You Keep Using that Word

“You keep using that word.
I do not think it means what you think it means.”

-Inigo Montoya

When I posted this essay earlier this year three or four different people said this — or some form of this — to me: “Thank you for speaking your truth.”

I appreciated the kind words but I have to admit I’m not a huge fan of the phrase. Speak your truth. It’s not my favorite but it’s everywhere. There are memes and self-help how-to’s, admonitions on the interwebs and pinnable quotes. Being an ardent Oprah fan, I know where the phrase comes from. Well, that is to say I know who made the phrase popular. Whether or not she actually coined the term, it’s Oprah who helped make it so ubiquitous.

I also understand and appreciate the sentiment behind it. When Oprah says “speak your truth,” what I think she means is this: “Speak up! Let your voice be heard. It’s important that you tell your story.” And I agree. Wholeheartedly. When Oprah says “Speak your truth,” she’s giving a voice to the voiceless and encouraging those who have historically been under the boot of the oppressor to rise up and show us who they are. I’m all for that.

And in the case of the aforementioned essay, I took the comments for what I think the commenters meant. I think they meant “thank you for telling us how it is for you. Thank you for showing us how you see the world. We know that’s scary.” But that takes longer. It’s much easier to just say “thanks for speaking your truth” and leave it at that. I get it.

Recently I heard the phrase again while watching the documentary about the USA Gymnastics sexual abuse scandal — At the Heart of Gold. And then again when I read more about the judge who presided over Larry Nassar’s case. She is quoted several times as saying something along these lines to the victims during their impact statements: 1 “You’re never wrong to speak your truth.”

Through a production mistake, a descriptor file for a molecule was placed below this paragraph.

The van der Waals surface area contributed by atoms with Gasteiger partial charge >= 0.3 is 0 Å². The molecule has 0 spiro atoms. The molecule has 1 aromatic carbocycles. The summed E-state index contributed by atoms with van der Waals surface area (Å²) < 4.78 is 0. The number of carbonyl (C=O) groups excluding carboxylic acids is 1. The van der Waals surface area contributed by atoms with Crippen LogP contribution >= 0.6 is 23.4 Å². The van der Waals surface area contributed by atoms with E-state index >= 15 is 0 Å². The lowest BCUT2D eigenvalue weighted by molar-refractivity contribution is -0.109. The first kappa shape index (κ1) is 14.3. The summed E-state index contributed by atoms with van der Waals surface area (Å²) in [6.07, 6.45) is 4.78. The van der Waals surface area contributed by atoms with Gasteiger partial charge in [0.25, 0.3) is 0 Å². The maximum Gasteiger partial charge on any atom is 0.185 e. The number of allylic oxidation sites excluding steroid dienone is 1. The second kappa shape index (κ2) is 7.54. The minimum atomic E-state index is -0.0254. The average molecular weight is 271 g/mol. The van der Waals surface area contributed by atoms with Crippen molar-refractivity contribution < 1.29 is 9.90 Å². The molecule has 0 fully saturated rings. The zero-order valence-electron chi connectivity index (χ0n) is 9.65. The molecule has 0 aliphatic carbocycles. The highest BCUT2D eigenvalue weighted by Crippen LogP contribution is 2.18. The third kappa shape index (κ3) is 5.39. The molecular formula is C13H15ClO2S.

Related image

Some of the former gymnasts also shared a similar sentiment.

People didn’t believe me. They believed him. They called me a liar, a whore … Instead of backing down, I continued to speak my truth.”

Jamie Dantzscher

When I heard those words from Jamie Dantzscher — one of my all-time favorite gymnasts, btw — I realized why the phrase unsettles me so much. I realized that while I applaud the sentiment, I think that we can find a better way to say what we mean. Because in this case calling it “her” truth or “your” truth is belittling. It implies that it isn’t fact and might even be fiction.

It implies, whether intended or not, that the testimonies of Rachel Denhollander and Kyle Stephens and Simone Biles and more than 200 other women might merely be the workings of their own overactive imaginations. No. It’s not “their truth” that Larry Nassar sexually abused them. It’s THE truth.

Another potential problem with the concept, on the other end of the spectrum perhaps, is that it renders us untouchable. You can’t argue with someone else’s truth. You can’t question it. It’s theirs. It doesn’t allow space for challenge and debate. Suppose someone’s “truth,” say, is their belief that in order to make America great we need to close our borders to Mexicans and Muslims. Or that erasing all college debt is the answer to our fiscal problems.

We need places and spaces where we can question one another, challenge and disagree with each other, and throw out new ideas with civility and kindness. Tossing the disclaimer “I’m just speaking my truth” cuts the legs out from under us in the pursuit.

I haven’t come up with a catch-all phrase that we can use to replace “speak your truth” but I’m not sure it would catch on anyway. I’m not Oprah (sigh). But I’m not sure that’s what we need, anyway. We need, I think, to take time and care with our words. To say more precisely what we mean.

Pádraig Ó Tuama, in an interview with Krista Tippet, says that we should “be attentive to the implications of language for those in the room who may have suffered,” and that seems as good a guide post as any. Because our words have a heft and a burden to them and they need, always, a generosity and attentiveness to guide them.

What does everyone else think? Like the phrase? Hate it? Am I overthinking it? Talk to me!

  1. (she listened to 204 women give statements — it took nine days):